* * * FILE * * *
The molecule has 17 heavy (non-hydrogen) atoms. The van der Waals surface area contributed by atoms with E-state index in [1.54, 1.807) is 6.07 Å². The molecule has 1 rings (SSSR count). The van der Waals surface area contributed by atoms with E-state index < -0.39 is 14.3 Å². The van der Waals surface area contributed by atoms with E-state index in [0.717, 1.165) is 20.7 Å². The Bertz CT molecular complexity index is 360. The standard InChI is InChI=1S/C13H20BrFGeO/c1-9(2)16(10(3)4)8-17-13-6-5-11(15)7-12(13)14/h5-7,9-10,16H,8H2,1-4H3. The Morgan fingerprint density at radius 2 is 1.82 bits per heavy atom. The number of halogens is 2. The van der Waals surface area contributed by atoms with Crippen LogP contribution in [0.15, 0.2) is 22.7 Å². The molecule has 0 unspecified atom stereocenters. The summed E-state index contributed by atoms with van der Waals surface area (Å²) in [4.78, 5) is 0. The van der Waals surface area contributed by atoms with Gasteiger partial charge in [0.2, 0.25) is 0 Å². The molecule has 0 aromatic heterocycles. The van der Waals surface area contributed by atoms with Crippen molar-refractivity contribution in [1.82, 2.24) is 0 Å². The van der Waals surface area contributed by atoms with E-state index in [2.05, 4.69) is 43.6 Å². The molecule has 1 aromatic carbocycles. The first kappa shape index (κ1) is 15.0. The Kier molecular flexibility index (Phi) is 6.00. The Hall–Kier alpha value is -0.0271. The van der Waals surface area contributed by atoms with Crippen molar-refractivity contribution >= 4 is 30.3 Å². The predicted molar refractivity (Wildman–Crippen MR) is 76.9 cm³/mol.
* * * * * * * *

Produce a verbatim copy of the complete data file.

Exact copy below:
The molecule has 17 heavy (non-hydrogen) atoms. The van der Waals surface area contributed by atoms with E-state index in [1.54, 1.807) is 6.07 Å². The molecule has 1 rings (SSSR count). The van der Waals surface area contributed by atoms with E-state index < -0.39 is 14.3 Å². The van der Waals surface area contributed by atoms with E-state index in [0.717, 1.165) is 20.7 Å². The Bertz CT molecular complexity index is 360. The standard InChI is InChI=1S/C13H20BrFGeO/c1-9(2)16(10(3)4)8-17-13-6-5-11(15)7-12(13)14/h5-7,9-10,16H,8H2,1-4H3. The Morgan fingerprint density at radius 2 is 1.82 bits per heavy atom. The number of halogens is 2. The van der Waals surface area contributed by atoms with Crippen LogP contribution in [0.15, 0.2) is 22.7 Å². The molecule has 0 unspecified atom stereocenters. The summed E-state index contributed by atoms with van der Waals surface area (Å²) in [4.78, 5) is 0. The van der Waals surface area contributed by atoms with Gasteiger partial charge in [0.2, 0.25) is 0 Å². The molecule has 0 aromatic heterocycles. The van der Waals surface area contributed by atoms with Crippen molar-refractivity contribution in [1.82, 2.24) is 0 Å². The van der Waals surface area contributed by atoms with E-state index in [2.05, 4.69) is 43.6 Å². The molecule has 1 aromatic carbocycles. The first kappa shape index (κ1) is 15.0. The Kier molecular flexibility index (Phi) is 6.00. The Hall–Kier alpha value is -0.0271. The van der Waals surface area contributed by atoms with Crippen molar-refractivity contribution >= 4 is 30.3 Å². The predicted molar refractivity (Wildman–Crippen MR) is 76.9 cm³/mol.